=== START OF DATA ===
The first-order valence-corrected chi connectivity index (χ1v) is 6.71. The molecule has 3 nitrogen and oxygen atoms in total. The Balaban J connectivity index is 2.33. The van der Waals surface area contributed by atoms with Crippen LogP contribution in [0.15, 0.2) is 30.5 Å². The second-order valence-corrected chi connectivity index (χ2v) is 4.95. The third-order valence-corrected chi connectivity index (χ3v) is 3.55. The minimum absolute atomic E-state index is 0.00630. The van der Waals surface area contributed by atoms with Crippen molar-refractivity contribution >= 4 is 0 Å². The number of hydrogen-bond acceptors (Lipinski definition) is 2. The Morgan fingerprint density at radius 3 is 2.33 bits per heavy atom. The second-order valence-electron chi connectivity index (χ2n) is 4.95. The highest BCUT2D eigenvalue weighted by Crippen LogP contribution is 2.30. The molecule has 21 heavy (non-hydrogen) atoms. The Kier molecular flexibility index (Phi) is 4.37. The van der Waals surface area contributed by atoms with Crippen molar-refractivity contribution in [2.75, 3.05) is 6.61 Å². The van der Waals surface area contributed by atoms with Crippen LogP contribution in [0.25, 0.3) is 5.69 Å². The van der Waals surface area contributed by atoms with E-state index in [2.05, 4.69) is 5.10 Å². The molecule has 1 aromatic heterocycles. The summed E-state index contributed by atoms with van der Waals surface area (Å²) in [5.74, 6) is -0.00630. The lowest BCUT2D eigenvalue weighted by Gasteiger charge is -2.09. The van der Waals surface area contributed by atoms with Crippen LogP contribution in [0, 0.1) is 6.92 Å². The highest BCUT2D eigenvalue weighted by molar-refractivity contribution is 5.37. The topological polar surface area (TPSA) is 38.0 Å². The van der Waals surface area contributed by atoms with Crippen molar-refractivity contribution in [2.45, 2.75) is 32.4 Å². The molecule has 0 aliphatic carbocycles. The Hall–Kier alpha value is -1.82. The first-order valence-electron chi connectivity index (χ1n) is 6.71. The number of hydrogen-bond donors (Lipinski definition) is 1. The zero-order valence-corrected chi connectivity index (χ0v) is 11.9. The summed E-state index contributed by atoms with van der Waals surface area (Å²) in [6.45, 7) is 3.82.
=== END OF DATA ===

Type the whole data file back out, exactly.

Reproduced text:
The first-order valence-corrected chi connectivity index (χ1v) is 6.71. The molecule has 3 nitrogen and oxygen atoms in total. The Balaban J connectivity index is 2.33. The van der Waals surface area contributed by atoms with Crippen LogP contribution in [0.15, 0.2) is 30.5 Å². The second-order valence-corrected chi connectivity index (χ2v) is 4.95. The third-order valence-corrected chi connectivity index (χ3v) is 3.55. The minimum absolute atomic E-state index is 0.00630. The van der Waals surface area contributed by atoms with Crippen molar-refractivity contribution >= 4 is 0 Å². The number of hydrogen-bond acceptors (Lipinski definition) is 2. The Morgan fingerprint density at radius 3 is 2.33 bits per heavy atom. The second-order valence-electron chi connectivity index (χ2n) is 4.95. The highest BCUT2D eigenvalue weighted by Crippen LogP contribution is 2.30. The molecule has 21 heavy (non-hydrogen) atoms. The Kier molecular flexibility index (Phi) is 4.37. The van der Waals surface area contributed by atoms with Crippen molar-refractivity contribution in [2.75, 3.05) is 6.61 Å². The van der Waals surface area contributed by atoms with Crippen LogP contribution in [0.25, 0.3) is 5.69 Å². The van der Waals surface area contributed by atoms with E-state index in [2.05, 4.69) is 5.10 Å². The molecule has 1 aromatic heterocycles. The summed E-state index contributed by atoms with van der Waals surface area (Å²) in [5.74, 6) is -0.00630. The lowest BCUT2D eigenvalue weighted by Gasteiger charge is -2.09. The van der Waals surface area contributed by atoms with Crippen LogP contribution in [0, 0.1) is 6.92 Å². The highest BCUT2D eigenvalue weighted by molar-refractivity contribution is 5.37. The topological polar surface area (TPSA) is 38.0 Å². The van der Waals surface area contributed by atoms with Crippen molar-refractivity contribution in [2.45, 2.75) is 32.4 Å². The molecule has 0 aliphatic carbocycles. The Hall–Kier alpha value is -1.82. The first-order valence-electron chi connectivity index (χ1n) is 6.71. The number of hydrogen-bond donors (Lipinski definition) is 1. The zero-order valence-corrected chi connectivity index (χ0v) is 11.9. The summed E-state index contributed by atoms with van der Waals surface area (Å²) in [6.45, 7) is 3.82.